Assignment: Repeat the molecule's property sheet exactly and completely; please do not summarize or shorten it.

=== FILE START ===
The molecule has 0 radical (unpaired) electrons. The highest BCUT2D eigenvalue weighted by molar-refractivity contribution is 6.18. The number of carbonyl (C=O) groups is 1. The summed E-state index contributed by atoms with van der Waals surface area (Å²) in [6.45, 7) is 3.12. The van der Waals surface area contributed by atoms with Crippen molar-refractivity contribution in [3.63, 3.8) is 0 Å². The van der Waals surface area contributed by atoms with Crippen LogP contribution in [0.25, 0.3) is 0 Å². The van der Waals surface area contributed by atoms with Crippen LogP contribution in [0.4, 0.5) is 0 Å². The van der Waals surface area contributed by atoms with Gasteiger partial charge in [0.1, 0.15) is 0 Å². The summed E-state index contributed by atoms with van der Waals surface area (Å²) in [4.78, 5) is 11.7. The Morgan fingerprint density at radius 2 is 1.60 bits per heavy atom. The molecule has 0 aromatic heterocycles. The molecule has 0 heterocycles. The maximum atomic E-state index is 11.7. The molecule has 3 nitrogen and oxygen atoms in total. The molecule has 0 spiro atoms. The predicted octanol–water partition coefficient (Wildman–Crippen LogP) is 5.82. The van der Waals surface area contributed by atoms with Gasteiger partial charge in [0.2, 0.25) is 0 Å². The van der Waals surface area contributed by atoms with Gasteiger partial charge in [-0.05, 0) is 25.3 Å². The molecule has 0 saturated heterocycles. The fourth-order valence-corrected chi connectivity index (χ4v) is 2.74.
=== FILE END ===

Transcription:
The molecule has 0 radical (unpaired) electrons. The highest BCUT2D eigenvalue weighted by molar-refractivity contribution is 6.18. The number of carbonyl (C=O) groups is 1. The summed E-state index contributed by atoms with van der Waals surface area (Å²) in [6.45, 7) is 3.12. The van der Waals surface area contributed by atoms with Crippen molar-refractivity contribution in [3.63, 3.8) is 0 Å². The van der Waals surface area contributed by atoms with Crippen LogP contribution in [0.25, 0.3) is 0 Å². The van der Waals surface area contributed by atoms with Crippen LogP contribution in [0.4, 0.5) is 0 Å². The van der Waals surface area contributed by atoms with Gasteiger partial charge in [0.1, 0.15) is 0 Å². The summed E-state index contributed by atoms with van der Waals surface area (Å²) in [4.78, 5) is 11.7. The Morgan fingerprint density at radius 2 is 1.60 bits per heavy atom. The molecule has 0 aromatic heterocycles. The molecule has 0 heterocycles. The maximum atomic E-state index is 11.7. The molecule has 3 nitrogen and oxygen atoms in total. The molecule has 0 spiro atoms. The predicted octanol–water partition coefficient (Wildman–Crippen LogP) is 5.82. The van der Waals surface area contributed by atoms with Gasteiger partial charge in [0.2, 0.25) is 0 Å². The van der Waals surface area contributed by atoms with Gasteiger partial charge in [-0.05, 0) is 25.3 Å². The molecule has 0 saturated heterocycles. The fourth-order valence-corrected chi connectivity index (χ4v) is 2.74.